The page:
that the ability to hone a truth took a backseat to branding If you ove acronyms and alliterations to guide the ability to hone a truth took a backseat to branding If you ove acronyms and alliterations to guide then greatThird making up new names for something else The one that stands out is mindsight What is it Awareness You can have internal and external awareness I mean mindsight Fourth there s not a bibliography This kind of puts an additional damper on treating this book Wylde Bears (Wylde Bears, like a well researched scientific dissertation versus a self help system pulled from the ether with just enough name dropping to give it a sense of validityI gave this two stars and not one because if someone picks this book up to read out of interest toearn about the human brain well that s something I received this book through a giveaway on GoodReads Within the first few pages I was already realizing that my way of thinking was being challenged and changed This book takes a positive Cooking Light Lazy Gourmet look on the changes of a teen brain but isn t restricted for only that age group but for adults as well This is not just a book for parents of teens but anyone who is curious about the changes in the brain and how to deal with them The discussion of the physiological changes in the brain during this period of growth 12 24 was fascinating and I appreciated the reframing of a negative mindset about adolescence However the book as a whole tends to be a bit repetitive and I m not sure how willing an adolescentteen is going to be to engage in the mindful exercises provide. Behaviour and relationships Drawing on important new research in the field of interpersonal neurobiology he explores exciting ways in which understanding how the teenage brain functions can help parents make what is in fact an incredibly positive period of growth change and experimentation in their children'sives Arise lessonely and distressing on both sides of the generational divide. The upsides Siegel points out would serve us well throughout our adult ives I m kind of a Danieal Siegel fan boy I am unapologetic about this His work is one of the major factors behind my decision to become a mental health clinician I think he s a master of these hitherto esoteric and complicated ideas ie the mind the brain mental health mindfulness etc I the Mindfull Brain and Mindsight and despite the fact that some of this book is fruity as hell I think this may be my favorite so far People criticize Daniel Siegel for being ight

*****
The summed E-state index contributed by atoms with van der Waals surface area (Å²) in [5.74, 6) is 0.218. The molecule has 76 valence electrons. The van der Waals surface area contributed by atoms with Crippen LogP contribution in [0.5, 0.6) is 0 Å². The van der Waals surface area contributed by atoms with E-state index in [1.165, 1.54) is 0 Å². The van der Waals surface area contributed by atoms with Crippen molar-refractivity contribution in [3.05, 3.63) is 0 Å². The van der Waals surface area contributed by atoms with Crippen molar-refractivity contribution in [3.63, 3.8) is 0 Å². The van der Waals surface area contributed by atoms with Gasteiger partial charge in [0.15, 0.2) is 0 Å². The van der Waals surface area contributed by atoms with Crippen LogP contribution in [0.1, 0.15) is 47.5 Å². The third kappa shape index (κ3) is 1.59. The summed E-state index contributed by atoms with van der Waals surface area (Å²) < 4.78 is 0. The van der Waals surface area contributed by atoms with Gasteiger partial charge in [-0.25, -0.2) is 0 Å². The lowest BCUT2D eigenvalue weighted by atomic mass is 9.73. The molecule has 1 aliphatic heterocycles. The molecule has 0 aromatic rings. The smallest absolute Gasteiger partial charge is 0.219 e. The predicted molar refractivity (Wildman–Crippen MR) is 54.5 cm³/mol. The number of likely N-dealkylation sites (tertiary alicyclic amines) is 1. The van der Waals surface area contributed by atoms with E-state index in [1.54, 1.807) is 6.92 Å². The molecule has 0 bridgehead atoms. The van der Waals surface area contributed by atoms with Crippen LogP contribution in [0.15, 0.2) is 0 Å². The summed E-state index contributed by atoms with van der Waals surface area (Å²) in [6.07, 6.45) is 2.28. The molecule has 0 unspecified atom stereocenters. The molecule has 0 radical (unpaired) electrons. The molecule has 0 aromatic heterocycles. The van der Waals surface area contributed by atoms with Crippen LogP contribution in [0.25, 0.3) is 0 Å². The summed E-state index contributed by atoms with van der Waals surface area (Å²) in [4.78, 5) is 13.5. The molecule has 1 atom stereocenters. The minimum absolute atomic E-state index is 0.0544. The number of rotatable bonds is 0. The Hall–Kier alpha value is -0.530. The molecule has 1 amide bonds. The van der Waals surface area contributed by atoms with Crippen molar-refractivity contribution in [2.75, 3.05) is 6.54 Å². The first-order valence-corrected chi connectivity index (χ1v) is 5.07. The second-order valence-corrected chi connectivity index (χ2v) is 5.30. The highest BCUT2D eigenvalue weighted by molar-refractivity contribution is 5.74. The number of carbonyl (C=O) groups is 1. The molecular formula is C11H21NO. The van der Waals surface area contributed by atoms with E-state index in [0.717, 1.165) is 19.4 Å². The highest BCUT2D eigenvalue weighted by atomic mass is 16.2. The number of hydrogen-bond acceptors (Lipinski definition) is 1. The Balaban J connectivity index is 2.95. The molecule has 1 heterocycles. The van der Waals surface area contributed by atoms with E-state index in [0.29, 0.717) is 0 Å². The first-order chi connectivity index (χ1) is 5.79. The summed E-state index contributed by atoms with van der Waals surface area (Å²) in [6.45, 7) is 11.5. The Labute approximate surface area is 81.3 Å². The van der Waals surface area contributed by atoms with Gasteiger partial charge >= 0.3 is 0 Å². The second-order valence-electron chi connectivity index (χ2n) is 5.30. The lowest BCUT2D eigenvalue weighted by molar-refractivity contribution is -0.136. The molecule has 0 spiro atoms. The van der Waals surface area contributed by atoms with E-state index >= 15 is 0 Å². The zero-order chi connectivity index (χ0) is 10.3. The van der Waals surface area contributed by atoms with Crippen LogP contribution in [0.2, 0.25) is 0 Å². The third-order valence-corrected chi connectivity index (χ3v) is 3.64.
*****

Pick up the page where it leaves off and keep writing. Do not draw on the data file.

Weight Or For Playing or for playing and oose with the science or for being a neophyte meditator I think these criticisms are missing the real value of his work There are plenty of technical comprehensive and arcane texts on the afore mentioned subjects If you want complex precise or difficult there are no shortages of books out there that fit that bill My advise is to go read those if that s what your wanting Danieal Siegel s work is all about making these ideas available to a popular audience And based on his popularity a tautology I know but bare with me it s working One of the major innovations this book offers is an alternative to the threadbare notion that teenagers are dangerous narcissistic and irresponsible and adolescence is the trying time every parent must endure Dr Siegel gently flips these veritable truisms on their head by reframing adolescence as an important developmental stage where adventurous creativity and sets for Talk to Me life set the stage for an adultife that I m paraphrasing isn t dead on the vine In other words if our adolescents aren t taking risks and exploring their one wild Silver Mortal (The Gracen Chronicles, life than there is a serious problemTheir brains are going through a massive boom and prune growth faze They are oress hard wired to take risks explore their boundaries and play whatever cards they are holding The trick is to offer them enough differentiated connection to the adult world so that they have opportunities to explore their wild and crazy interests in a safe and sustainable way Dr Siegel takes it one step further and challenges adults in his typical super soft way to rekindle what s Educating for the New World Order left of their adolescent joi de vivre in order to stave off the dried up old stuck in a rut grown up shit we all swore we d avoid when we were that age That s the real message of the bookReader beware if youooking for a How To Parent Your CRAZY Teen keep Living in Little Rock with Miss Little Rock looking This book challenges the reader to focus on changing and improving the one thing you may be able to change and improve Yourself The tacit message is if you do that than your crazy teen just may be positively influenced At the minimum youl be The Character Of An Upright Man less crazy So there Lastly the book has some major flaws The most glaring being the portmanteau mwe Siegel coined by smashing up the words me and we Mwe Don t even fuckin ask me what the fuck he was thinking Any way I guess you have to take some risks in order to create And Dr Siegel makes up for all of his cringable cheese with some really sweet and authentically deep stuff So almost all is forgiven i enjoyed this book despite the fact that i cannot stand the way daniel siegel writes he means well i know he does his earnestness and enthusiasm are in boldface all over every page but i came to this bookooking for information not a new best friend so at times it was incredibly difficult to get through still there s a Mr. Malcolms List lot of good stuff in this book which came across to me as a kind of one stop compilation of theatest good science on neurology brain development mindfulness psyc. Adolescence with fear and trepidation According to renowned neuropsychiatrist Daniel Siegel however if parents and teens can work together to form a deeper understanding of the brain science behind all the tumult they will be able to turn conflict into connection and form a deeper understanding of one another In Brainstorm Siegel illuminates how brain development affects teenagers'.